Transportation Co., ante, p. * 187, note (s)
and Gibson v. Culver, ante, p.*187 note (</),
that notice may be dispensed with when
usage fully warrants it. See also the Ian-

1 In England, a railroad company is liable as a carrier until it gives notice to the
consignee of the arrival of the goods, and a reasonable time has expired for the latter

CH. XI.] BAILMENT. * 190

It may be remarked, that, however railroad companies or other
inland carriers may adopt the form and phraseology of bills of
lading and other maritime contracts, the essential difference in
the nature of the duties they undertake, will not be disregarded
by the courts, (v)

The duty of express companies differs from that of railroad
carriers, for they are bound to deliver the goods to the consignee,
and make all reasonable exertions for that purpose, (^^v) But if
after such efforts they cannot so deliver them, they are liable
only as warehousemen, for negligence, (vw)

guage of Hubbard, J., quoted in the pre- 430; Packard i - . Earle, 113 Mass. 280;

ceding note, and Shaw, C. J., Norway Union Ex. Co. v. Ohlemaun, 92 Fa. 323 ;

Plains Co. v. Boston & Maine Railroad Co. Bennett w. Northern Pac. Express Co. 12

1 Gray, 274 ; and notice was held not ne- Ore. 49.

cessary, in Neal v. Wilmington, &c. R. R. {vw) Adams Express Co. v. Darnell,

Co. 8 Jones, L. 482; Jeffersouville R. R. 31 Ind. 20. The obligation of railroad

Co. V. Cleveland, 2 Bush, 468. companies to deliver goods to the con-

(v) See the opinion of Grier, J., in signee's warehouse is fully considered,

Hemphill v. Cheuie, 6 W. «Sb S. 62, cited and in especial reference to grain elevators,

in note {iv). in Vincent v. Chicago, &c. R. R. Co. 49

(vv) Witbeck u. Holland, 55 Barb. 443 ; HI. 33. See people v. Chicago, &c. R.

38 Howard, Pr. 273. affirmed in 45 N. Y. Co. 55 HI. 95 ; Hoyt v. Chicago, &c. R.

13; Am. Union Ex. Co. v. Wolf, 79 111. Co, 93 111. 601.

to remove them. Mitchell r Lancashire, &c. Ry. Co. L. R. 10 Q. B. 256, and in some
states in this country tie law holds the carrier to similar responsibilitv. Black
V. Ashlev, 80 Mich. 90; Pinnev v. First, &c. R. R. Co. 19 Minn. 251; Hedges v.
Hudson River R. R. Co. 49 N. Y. 223 ; Pelton v. Rensselaer, &c. R. R. Co. 54
N. Y. 214.

In other States notice is not absolutely required. " The question is, has suit-
able time been allowed to a person living in the vicinity of the place of delivery
to remove the goods in the ordinary course and in the usual hours of business';
more prompt diligence being required if the consignee has been informed of the
shipment of the goods bv receipt of a duplicate bill of lading or otherwise." Louis-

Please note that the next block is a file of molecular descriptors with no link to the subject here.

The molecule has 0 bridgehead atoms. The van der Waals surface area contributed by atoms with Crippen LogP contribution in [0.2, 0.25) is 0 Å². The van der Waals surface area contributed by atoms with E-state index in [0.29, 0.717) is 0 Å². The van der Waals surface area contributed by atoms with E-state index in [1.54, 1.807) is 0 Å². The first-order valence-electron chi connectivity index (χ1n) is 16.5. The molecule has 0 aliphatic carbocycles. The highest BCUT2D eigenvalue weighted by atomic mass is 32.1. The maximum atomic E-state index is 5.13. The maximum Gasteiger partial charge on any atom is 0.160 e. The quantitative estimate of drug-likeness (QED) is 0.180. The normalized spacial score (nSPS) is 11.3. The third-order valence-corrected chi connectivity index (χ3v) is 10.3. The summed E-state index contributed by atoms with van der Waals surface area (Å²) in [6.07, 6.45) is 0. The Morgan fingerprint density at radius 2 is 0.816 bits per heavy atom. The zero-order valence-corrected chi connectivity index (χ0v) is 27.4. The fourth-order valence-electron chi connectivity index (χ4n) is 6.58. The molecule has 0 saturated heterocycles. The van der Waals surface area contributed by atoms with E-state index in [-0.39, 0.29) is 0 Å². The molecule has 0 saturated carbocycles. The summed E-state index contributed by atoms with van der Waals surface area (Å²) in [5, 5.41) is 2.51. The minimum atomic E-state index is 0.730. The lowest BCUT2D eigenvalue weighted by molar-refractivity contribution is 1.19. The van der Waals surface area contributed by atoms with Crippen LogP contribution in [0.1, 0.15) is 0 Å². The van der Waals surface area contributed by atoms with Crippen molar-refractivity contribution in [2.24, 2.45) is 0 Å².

ville, &c. R. R. Co. V. (iden, 80 Ala. 38, 41 ; Leavenworth, &c. R. R. Co. v. Maris,
16 Kan. 333; Union Pacific Ry. Co. v. Moyer, 40 Kan. 184; Louisville, &c. R. R. Co.
V. Mahan, 8 Bush, 184; Maiguan v. New' Orleans, &c. R. R. Co. 24 La. An. .333;
Moses V. Boston & :Maine R. R. 32 N. H. 523 ; Morris, &c. R. R. Co. ads. Avres,
5 Dutch. 393 ; Wiii.slow v. Vermont, &c. R. R. Co. 42 Vt. 700; Lemke v. Chicago,
&c. R. R. Co. 39 Wis. 449.

In other States, tlie courts, following the early Massachusetts cases referred to,
ante, p. *188 note (t) have held that the liability of the railroad company changes from
that of a carrier to that of a warehouseman, when the goods are unloaded and put in
a proper place to await removal by the consignee, and that notice to the consignee
is unnecessary. Jackson r. Sacramento Vallev R. R. Co. 23 Cal. 268 ; Southwestern
R. R. Co. V. Felder, 46 Ga. 4.33; Rothschild "r. Michigan Central R. R. Co. 69 111.
164; Cincinnati, &c. R. R. Co. v. McCool, 26 Ind. 140 (see, however, Pittsburgh,
&c. Ry. Co. V. Nash, 43 Ind. 423); State v. Creeden, 78 la. 556; Kice v. Hart, 118
Mass. 201 ; Barker v. Brown, 138 Mass. 340 ; Gashweiler i: Waliash, &c. Rv. Co
83 Mo. 112; Chalk v. Charlotte, &c. R. R. Co. 85 N. C. 423; Shenk v. Philadelphia,
&c. Co. 60 Pa. 109 (see also Nat. S. S. Co. v. Smart, 107 Pa. 492) ; Spears v. Spartan-
burg, &c. R. R. Co. 11 S. C. 158.

In Tennessee by statute notice must be given to the consignee, hut the liability of
the railroad changes from the liability of a carrier to that of a warehouseman, as
soon as the goods are unloaded. Butler v. East Tenn. & Va. R. R. Co. 8 Lea, 32. In
Chicago, &c. Ry. Co. v. Sawyer, 69 111. 285, it was held, that if a railroad receives
goods liable to duty which m'ust be delivered by law at a bonded warehouse, it is liable
as a carrier until they are so delivered.




[book III.

Carriers by water cannot usually deliver goods at the residence
of their consignees without land carriage, and the greatest
* 191 * amount of goods carried by water is consigned to persons
whose warehouses, or stores, are adapted to receive such
goods by being near the water, and generally on the wharves on